It seems one of the lawyers has written a "combative" letter. (What other kind do lawyers write?) The letter is part of an attempt to keep the paper from gaining public access to notes, emails, etc. regarding the negotiations. (If talks are ongoing, a little privacy might be helpful?)
Legal and PR wrangles aside, it seems to me that the only possible solution will be to add some sort of solar screen or bris soleil to the western face of Museum Tower to reflect sunlight away from the Nasher... and incidentally save condo owners fortunes in air conditioning bills.
I'm amazed there wasn't some solar protection on the tower from the beginning anyway, but since there isn't it can be designed to focus sunlight elsewhere.
A bris soleil on the Times building - image from architechnophilia illustrating an interesting article on architecture and unintended consequences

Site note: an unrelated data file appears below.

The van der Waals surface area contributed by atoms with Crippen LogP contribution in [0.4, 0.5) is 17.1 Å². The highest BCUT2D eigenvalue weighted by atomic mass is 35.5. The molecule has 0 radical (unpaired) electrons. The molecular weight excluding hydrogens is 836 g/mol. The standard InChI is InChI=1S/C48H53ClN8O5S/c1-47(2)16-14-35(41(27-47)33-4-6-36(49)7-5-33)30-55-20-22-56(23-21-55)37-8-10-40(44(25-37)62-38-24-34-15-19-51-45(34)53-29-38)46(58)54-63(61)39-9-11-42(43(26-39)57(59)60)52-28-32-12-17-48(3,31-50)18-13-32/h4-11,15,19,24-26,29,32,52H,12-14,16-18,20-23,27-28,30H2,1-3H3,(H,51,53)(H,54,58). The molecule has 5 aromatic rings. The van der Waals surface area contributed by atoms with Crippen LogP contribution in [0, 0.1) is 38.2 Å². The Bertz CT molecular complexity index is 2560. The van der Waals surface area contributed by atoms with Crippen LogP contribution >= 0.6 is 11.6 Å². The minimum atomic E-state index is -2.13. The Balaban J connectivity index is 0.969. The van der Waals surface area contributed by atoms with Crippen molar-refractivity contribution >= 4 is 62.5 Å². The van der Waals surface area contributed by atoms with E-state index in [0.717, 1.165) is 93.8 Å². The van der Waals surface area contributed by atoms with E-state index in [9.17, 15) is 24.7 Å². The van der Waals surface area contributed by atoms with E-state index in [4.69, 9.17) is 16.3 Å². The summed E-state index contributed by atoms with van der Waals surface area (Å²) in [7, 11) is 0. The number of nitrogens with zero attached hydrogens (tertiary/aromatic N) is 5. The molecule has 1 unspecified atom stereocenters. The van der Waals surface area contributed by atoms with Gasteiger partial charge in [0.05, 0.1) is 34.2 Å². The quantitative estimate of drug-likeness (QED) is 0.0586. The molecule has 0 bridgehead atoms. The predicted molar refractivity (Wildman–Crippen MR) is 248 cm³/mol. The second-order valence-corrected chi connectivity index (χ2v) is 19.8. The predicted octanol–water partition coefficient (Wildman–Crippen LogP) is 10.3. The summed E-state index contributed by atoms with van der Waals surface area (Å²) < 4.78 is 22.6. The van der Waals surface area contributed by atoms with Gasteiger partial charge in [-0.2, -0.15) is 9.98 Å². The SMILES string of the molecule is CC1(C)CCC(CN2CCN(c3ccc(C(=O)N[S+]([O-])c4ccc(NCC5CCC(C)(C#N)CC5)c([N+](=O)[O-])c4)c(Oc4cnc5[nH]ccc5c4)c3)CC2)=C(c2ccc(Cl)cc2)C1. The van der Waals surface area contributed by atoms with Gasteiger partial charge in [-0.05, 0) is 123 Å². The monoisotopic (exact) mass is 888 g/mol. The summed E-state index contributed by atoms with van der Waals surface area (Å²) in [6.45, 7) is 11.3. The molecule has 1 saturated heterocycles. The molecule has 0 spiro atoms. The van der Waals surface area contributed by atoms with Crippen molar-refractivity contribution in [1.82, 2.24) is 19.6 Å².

The catch to this solution, obviously, is that someone has to pay for it. Luckily, the condo owners will be rich people.
This situation is not very different from when any new building diverts rainwater to flood a neighbor: what wasn't a problem before, suddenly IS because of the new construction. The law is clear on the responsibility for site drainage, intruding trees, or wandering cattle - ancient legal squabbles- but not so clear on reflected sunlight - there having been little reflective glass in antiquity, I suppose. But there have been modern precedents, like Frank Gehry's Disney concert hall in L.A., whose reflective skin cooked neighboring condos. I'm sure there are others.
But whatever the legal responsibility or cost, Museum Tower - which takes its name and importance from its location in Dallas' Arts District - needs to be a good neighbor. I think they are trying to fix the problem graciously... Just my opinion, but I think gracious is the way to go.
Not like the Nasher could erect a forty-story spite-fence, is it?